According to an article in the September 10, 2011 issue of The Economist, the sales of consumer eBooks in America overtook those of adult hardback books in the first five months of 2011, and Amazon now sells more copies of eBooks than paper books.1  Showing a lack of foresight, Borders outsourced its Web sales and Internet operations to Amazon in 2001.  The company did not resume control of its own Website until 2008.2  While Borders announced plans to carry the Sony e-Reader and build an online eBook store in 2008, it does not appear that much of anything came as a result of that agreement.  It was not until the second quarter of 2010 that Borders entered into its partnership with Kobo, Inc. to provide e-readers and eBooks.  That is three full years after Amazon debuted the Kindle in 2007, and one year after Barnes and Noble’s release of nook.

In an editorial in Publishers Weekly, Raymond Rose, a former Borders employee, had this to say, “Borders’ belated entrance into the eBook business only saddled its employees with unsellable and often faulty e-readers and drove customers away with a Website that moved at glacier speed and was about as easy to traverse as a minefield.”3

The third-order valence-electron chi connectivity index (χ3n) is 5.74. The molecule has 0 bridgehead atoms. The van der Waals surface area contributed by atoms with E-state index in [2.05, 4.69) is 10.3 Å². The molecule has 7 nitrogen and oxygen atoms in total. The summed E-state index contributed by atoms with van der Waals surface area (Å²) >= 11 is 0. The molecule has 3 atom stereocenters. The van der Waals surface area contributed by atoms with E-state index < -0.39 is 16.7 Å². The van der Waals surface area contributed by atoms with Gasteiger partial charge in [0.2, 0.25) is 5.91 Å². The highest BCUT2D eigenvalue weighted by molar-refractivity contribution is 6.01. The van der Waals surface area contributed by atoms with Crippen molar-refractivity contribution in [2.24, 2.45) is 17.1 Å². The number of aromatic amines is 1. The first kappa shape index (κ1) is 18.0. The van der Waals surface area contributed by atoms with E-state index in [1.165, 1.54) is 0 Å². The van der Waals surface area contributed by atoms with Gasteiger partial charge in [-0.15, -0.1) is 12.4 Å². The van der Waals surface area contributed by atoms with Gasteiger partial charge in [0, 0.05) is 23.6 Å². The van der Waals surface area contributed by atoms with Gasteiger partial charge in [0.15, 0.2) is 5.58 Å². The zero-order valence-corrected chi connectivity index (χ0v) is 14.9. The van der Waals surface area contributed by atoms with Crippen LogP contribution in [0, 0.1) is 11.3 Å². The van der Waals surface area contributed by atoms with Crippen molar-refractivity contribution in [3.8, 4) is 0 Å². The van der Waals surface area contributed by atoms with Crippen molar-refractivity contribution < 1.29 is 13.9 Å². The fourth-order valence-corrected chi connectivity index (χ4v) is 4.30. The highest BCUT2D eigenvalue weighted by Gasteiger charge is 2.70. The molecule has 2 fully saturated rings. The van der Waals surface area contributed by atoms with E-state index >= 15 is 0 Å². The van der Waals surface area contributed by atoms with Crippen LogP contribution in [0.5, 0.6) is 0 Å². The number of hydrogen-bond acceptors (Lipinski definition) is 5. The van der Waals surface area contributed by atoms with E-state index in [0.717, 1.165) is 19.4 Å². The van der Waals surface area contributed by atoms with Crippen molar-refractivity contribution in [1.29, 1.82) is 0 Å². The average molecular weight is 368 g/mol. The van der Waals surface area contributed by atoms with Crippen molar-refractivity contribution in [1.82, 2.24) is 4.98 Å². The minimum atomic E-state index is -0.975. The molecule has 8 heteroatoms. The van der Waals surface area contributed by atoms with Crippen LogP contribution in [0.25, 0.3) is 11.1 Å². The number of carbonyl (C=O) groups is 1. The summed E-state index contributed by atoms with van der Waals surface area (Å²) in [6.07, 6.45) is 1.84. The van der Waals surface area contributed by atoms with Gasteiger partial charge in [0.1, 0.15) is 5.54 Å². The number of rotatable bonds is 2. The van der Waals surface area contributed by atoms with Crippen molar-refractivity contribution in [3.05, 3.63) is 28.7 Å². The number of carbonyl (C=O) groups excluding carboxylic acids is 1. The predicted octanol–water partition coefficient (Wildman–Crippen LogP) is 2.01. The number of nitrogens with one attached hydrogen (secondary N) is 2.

Borders’ closure has had a ripple effect throughout the publishing and bookselling industries, and many stakeholders are faced with new challenges as a result of the bookstore’s shut down.  One corner of the industry is already feeling the effects of Borders’ exit.  Publishers “rely heavily on bookstores to bring new releases to customers’ attention and to steer them to books that they might not have considered buying.  As stores close, the industry loses much more than a retail outlet.”4  As a result, publishers have been forced to market their own books and find new avenues to make sales.

Smaller academic presses, in particular, have historically relied to some degree on the sales of the large chain stores to market and sell their books.  According a March 2011 piece in the Chronicle of Higher Education, “University Presses have to step up and do a lot of direct marketing to consumers, an effort that they used to count on booksellers to make.”5  John P. Hussey, director of sales and marketing at the University Press of Kentucky, told the Chronicle that the press has relied on sales in state parks and gift shops and is also cultivating relationships with clothing stores and distilleries.

Borders’ shutdown has not meant doom and gloom for everyone, though.  One company in particular has actually benefited somewhat.  “Barnes & Noble reported its best quarterly report in some time last week…The company believes it will generate an extra $150 million to $200 million in sales because of the collapse of Borders.”6